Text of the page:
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Heading for Divorce: Educational evidence and recent policy patterns

Ivor Goodson

I have been pondering the effect of the neo-liberal economic and social world order on education and everyday life. In many ways the neo-liberal mantra is accepted as a kind of monolith – a global orthodoxy. But as many investigative social scientists know on the ground it is far more complex. Just as with Brexit there is ‘Hard Brexit’ and ‘Soft Brexit’ – so with neo-liberalism – there are both hard, soft and hybrid oppositional approaches. The world of market monetisation and commodification launched with such triumphal aplomb in the 1980s has spawned a variety of responses at national, local and personal levels. We have come to call these differentiated response, ‘refractions’ of neo-liberal orthodoxy.

Whilst it has proved difficult of late to find funds for the investigation of such crucial variations (perhaps not surprisingly!) there have been research studies which help us conceptualise refraction. These studies of refraction allow us to survey the complexity bubbling beneath the serene monolithic appearance of the neo-liberal orthodoxy as it impinges on education. We can begin to focus on the different interpretations and re-directions and in doing so re-imagine a range of different social futures.

For instance we analysed refraction in some detail in the seven-member European project ‘Professional Knowledge Project’ (see below for detailed coverage). In summary we found a considerable range of refraction across the seven countries we studied as we can only briefly illustrate in this blog. 

Policy Discourses as System Narrative

Restructuring Tools and Strategies

Work-Life Narratives

Restructuring Policy-making


Reconstructed Professional

Restructuring Policy-making


Contested Professional

Restructuring Policy-making


Resistant Professional

Restructuring Policy-making


Decoupled Professional

the denial of expertise and evidence is seldom a smart strategy

At the national level the range of different responses is of particular import when we look at how educational research and evidence is employed. In versions of hard neo-liberalism evidence is often ignored and research evidence systematically denied. What Stephen Ball ‘calls a discourse of derision’ is commonly found. The educationalists in England were characterised as ‘the blob’ by Michael Gove. Their opinion unworthy of serious consideration in the face of his own long-standing expertise with regard to educational practices. In common-sense terms the denial of expertise and evidence is seldom a smart strategy as we shall note later.

The harder versions of neo-liberalism in education have focussed on the well-honed mantra of ‘Targets, Tests and Tables’. The ‘Three T’s’ may win wide support from the public, but there are often negligible or even contradictory effects at the point of delivery, enforced by the denial of evidence and research expertise, and ignorance of teachers’ personal missions and mandates.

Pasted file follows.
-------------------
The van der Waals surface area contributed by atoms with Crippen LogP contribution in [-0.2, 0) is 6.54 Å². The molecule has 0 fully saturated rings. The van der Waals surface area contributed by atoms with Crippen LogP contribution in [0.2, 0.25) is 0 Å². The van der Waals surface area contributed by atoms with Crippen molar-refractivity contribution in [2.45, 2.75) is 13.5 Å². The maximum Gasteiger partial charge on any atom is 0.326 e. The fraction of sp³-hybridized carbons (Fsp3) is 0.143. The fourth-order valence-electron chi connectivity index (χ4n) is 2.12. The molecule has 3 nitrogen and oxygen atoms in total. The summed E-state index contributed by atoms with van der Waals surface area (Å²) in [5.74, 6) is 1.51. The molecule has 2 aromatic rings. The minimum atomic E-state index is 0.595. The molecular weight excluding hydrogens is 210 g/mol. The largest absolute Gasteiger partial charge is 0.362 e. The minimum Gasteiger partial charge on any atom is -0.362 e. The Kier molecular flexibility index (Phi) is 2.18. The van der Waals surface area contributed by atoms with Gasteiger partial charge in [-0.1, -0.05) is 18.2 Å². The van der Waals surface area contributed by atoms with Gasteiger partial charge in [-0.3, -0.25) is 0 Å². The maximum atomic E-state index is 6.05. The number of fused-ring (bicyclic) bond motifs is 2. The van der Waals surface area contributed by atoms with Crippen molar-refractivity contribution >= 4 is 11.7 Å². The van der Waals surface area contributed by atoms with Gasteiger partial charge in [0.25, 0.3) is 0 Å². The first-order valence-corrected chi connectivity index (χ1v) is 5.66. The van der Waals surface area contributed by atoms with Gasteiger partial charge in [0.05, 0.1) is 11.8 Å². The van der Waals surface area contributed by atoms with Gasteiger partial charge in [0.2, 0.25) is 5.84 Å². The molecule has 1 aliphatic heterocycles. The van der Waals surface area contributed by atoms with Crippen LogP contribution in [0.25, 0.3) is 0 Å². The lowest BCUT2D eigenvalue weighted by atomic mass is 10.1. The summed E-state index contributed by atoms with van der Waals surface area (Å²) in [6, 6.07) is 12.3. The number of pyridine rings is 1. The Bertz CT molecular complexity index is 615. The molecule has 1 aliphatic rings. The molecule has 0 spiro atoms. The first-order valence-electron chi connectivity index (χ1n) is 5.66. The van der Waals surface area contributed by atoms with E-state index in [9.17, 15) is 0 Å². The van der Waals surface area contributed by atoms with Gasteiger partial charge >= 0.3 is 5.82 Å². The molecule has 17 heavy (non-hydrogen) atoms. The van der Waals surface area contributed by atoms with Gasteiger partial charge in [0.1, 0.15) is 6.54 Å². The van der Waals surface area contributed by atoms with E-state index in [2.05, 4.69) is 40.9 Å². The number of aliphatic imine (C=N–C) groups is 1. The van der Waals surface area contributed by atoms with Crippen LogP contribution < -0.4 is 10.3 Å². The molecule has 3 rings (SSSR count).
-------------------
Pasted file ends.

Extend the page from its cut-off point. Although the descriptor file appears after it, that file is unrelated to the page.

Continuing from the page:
The softer version of neo-liberalism tend to focus on ‘Trust, Teamwork and Transparency’. For example the Finnish have used a mantra of ‘Trust the Professionals’. Again common-sense might tell us that educational policy is best implemented where the reforms are not attempted in spite of, or despite, what are portrayed of as untrustworthy professionals (who must be constantly tested and micro-managed). Rather a trusting and teamwork based approach will enhance motivation, recruitment, retention and professional development. Comparing the standards and results in Finland with those following a harder version of the 3 T’s makes the point rather starkly for those seeking evidential proof for common-sense instincts.

Instead of a serious consideration of evidence rather policy is based on the systemic denial of evidence

A general point worth reiterating is the denial of evidence and the denigration and under-funding of educational research is seldom a smart strategy. As a newspaper’s headline last week said about educational policy ‘denial of evidence leads to duff policy’. Well said. An example might be found in the recent embrace of grammar schools – a prime example of what we might call ‘politics-based policy’.  Instead of a serious consideration of evidence rather policy is based on the systemic denial of evidence. Evidence here is very clear that whilst helping the top twenty percent this does not help the bottom (!!) eighty percent. Using an exclusive device to promote inclusion is quite plainly an absurd proposition. But this is where denial of evidence and denigration of research leads.

Educational policy should carefully consider evidence and research before launching experiments with our children’s life chances. Nobody in law or medicine would make decisions without carefully undertaking research and reviewing all the evidence. Our children’s futures are too important to be treated in a manner that is in any way different. First commission research, then painstakingly weigh the evidence, then develop policy. What we need is evidence-based policy not more politics-based policy. This is the route to better education for all our children.



2003-2008     Professional Knowledge in Education and Health (PROFKNOW); Restructuring Work and Life Between State and Citizens in Europe – University of Brighton – UK, University of Gothenburg – Sweden, National and Kopodistorian University of Athens – Greece, University of Joensuu – Finland, University of Barcelona – Spain, University of the Azores – Portugal, St. Patrick’s College, Dublin City University – Ireland, University of Stockholm – Sweden. £1 million.